“We strongly believe that the removal of the reversionary clause on the deed to the American Legion is the only way to find a new owner and preserve this building. The Society has asked the Common Council to take action on this and allow us to move forward with the sale to Jon Malm,” they said.
“The City has had NO EXPENSE to the property since 1929,” MHS said. And that “Past practice is the American Legion was authorized to sell the building to MHS and KEEP the compensation paid by us of $20,000. They did not list the building, but came forward with a buyer.”
“When purchased, the MHS had no reason not to expect the same courtesy from future Councils regarding compensation for our care and maintenance of the building. We have found [sic] also found a buyer, just as the American Legion had,” MHS said.
The Board of Public Works initial consideration
At the June 23, 2021, City of Merrill Board of Public Works meeting, the Board considered the MHS request to amend Resolution 1571 of March 9, 1999, to relinquish/extinguish their reversionary clause and the rights contained therein to enable the MHS to sell the property.
During the public comments section of the meeting, Alderman Steve Hass spoke, saying, “The City of Merrill I’m hoping will retain the American Legion Building as in Resolution 1571. The City generously donates to the Historical Society every budget, and the improvements made to this building by the Historical Society … is a far cry from what they would pay to rent a storage facility for these items. We need to run the City as a business and not give away land with buildings.”
Ryan Schwartzman, Bea Lebal, Pat Burg, and Harry Wallace, all spoke in favor of the City eliminating the reversionary clause and/or giving MHS the proceeds from the sale, at least to reimburse for their $57,000-$58,000 in expenses during their period of ownership.
Schwartzmann also questioned what the City would do with the property if the proposed sale didn’t go through.
Lebal asked the Board to give serious consideration to the MHS request saying that, although the City does contribute to them each year, she felt they also contribute a lot to the City by making it an attractive place to live.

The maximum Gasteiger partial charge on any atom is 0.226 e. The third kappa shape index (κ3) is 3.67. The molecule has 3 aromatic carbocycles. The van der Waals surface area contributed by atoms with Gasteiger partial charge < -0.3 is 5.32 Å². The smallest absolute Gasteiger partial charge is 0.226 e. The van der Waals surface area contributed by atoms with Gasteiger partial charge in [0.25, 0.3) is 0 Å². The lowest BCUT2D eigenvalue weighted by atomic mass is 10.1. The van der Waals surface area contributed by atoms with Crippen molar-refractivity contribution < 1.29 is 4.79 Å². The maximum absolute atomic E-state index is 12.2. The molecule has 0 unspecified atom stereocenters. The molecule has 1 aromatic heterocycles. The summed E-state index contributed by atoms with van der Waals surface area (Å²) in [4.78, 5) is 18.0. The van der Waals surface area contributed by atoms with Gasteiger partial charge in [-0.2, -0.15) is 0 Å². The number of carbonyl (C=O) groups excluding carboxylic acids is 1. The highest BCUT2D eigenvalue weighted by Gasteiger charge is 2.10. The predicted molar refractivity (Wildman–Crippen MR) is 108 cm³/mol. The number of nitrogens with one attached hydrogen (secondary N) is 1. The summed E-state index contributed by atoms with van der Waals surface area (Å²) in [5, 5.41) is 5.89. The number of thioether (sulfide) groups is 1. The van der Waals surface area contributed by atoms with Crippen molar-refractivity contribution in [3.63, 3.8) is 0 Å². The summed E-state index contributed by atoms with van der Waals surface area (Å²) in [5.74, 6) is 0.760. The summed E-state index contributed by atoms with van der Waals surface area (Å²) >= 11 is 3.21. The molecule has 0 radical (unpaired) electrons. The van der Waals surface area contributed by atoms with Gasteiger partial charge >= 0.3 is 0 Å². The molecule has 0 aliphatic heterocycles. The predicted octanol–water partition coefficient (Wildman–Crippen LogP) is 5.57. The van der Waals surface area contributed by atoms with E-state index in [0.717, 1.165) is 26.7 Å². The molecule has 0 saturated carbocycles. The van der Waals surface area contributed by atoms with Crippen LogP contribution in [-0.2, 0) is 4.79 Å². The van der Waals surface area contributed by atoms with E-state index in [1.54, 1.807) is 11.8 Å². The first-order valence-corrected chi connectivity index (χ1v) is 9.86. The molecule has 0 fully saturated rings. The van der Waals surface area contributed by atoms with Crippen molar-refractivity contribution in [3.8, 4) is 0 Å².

And Burg spoke expressing appreciation for the money they receive annually from the City to help with their operating budget, which is about 1/8 of their annual budget.
She also pointed out that the MHS “recently completed a $1.5 million addition to save the Bethlehem Church property that we’re on and also our storage facility is running about $700,000. The City has no buy-in for any of that brick and mortar that we have in our buildings, so we appreciate the stipend that we get. It really helps us with operating money. Raising money for buildings is kind of a different animal, but we thankfully have a lot of support in the community, and I think that shows what they think of the Historical Society.”
“In terms of the [Legion] Building,” Burg said, “… The American Legion also was given the opportunity by the Council to retain the money from the sale of the building, so the American Legion sold it to us for $20,000, and the Council allowed them to make that sale and keep the money.”
“The last thing I’ll say is the reversionary clause is certainly a detriment to selling the building,” she said. A potential seller “is not going to come into that building and think it a good deal to have the City in the background saying, we can take everything that you put into this building and the land. So if you put improvements in the building – and our buyer would probably have to invest about $150,000 to $200,000 in that building – and then if the City left an original clause on such as we’re under right now, they would have to, in turn, when they vacated it, possibly turn that over, and that would, I think, hamstring anybody who was looking at purchasing the building.”